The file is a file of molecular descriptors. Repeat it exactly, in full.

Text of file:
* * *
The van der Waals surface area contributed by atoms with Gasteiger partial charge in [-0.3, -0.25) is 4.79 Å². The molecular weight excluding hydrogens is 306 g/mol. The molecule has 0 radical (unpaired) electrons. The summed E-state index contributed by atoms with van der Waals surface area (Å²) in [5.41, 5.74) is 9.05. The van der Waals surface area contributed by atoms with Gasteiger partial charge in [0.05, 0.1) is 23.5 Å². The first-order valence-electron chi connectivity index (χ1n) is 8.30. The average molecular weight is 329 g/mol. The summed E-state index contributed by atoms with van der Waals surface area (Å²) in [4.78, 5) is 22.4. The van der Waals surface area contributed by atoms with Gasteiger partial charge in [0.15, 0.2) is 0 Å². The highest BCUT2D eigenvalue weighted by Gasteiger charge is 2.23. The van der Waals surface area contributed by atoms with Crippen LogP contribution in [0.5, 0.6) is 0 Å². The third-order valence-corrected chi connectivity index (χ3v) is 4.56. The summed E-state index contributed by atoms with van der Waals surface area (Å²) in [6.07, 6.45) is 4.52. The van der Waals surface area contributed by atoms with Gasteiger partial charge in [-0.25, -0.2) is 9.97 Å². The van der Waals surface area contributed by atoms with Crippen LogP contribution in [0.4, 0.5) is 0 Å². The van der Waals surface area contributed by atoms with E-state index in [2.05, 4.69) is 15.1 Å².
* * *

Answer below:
The van der Waals surface area contributed by atoms with Gasteiger partial charge in [-0.3, -0.25) is 4.79 Å². The molecular weight excluding hydrogens is 306 g/mol. The molecule has 0 radical (unpaired) electrons. The summed E-state index contributed by atoms with van der Waals surface area (Å²) in [5.41, 5.74) is 9.05. The van der Waals surface area contributed by atoms with Gasteiger partial charge in [0.05, 0.1) is 23.5 Å². The first-order valence-electron chi connectivity index (χ1n) is 8.30. The average molecular weight is 329 g/mol. The summed E-state index contributed by atoms with van der Waals surface area (Å²) in [4.78, 5) is 22.4. The van der Waals surface area contributed by atoms with Gasteiger partial charge in [0.15, 0.2) is 0 Å². The highest BCUT2D eigenvalue weighted by Gasteiger charge is 2.23. The van der Waals surface area contributed by atoms with Crippen LogP contribution in [0.5, 0.6) is 0 Å². The third-order valence-corrected chi connectivity index (χ3v) is 4.56. The summed E-state index contributed by atoms with van der Waals surface area (Å²) in [6.07, 6.45) is 4.52. The van der Waals surface area contributed by atoms with Gasteiger partial charge in [-0.25, -0.2) is 9.97 Å². The van der Waals surface area contributed by atoms with Crippen LogP contribution in [0.4, 0.5) is 0 Å². The van der Waals surface area contributed by atoms with E-state index in [2.05, 4.69) is 15.1 Å².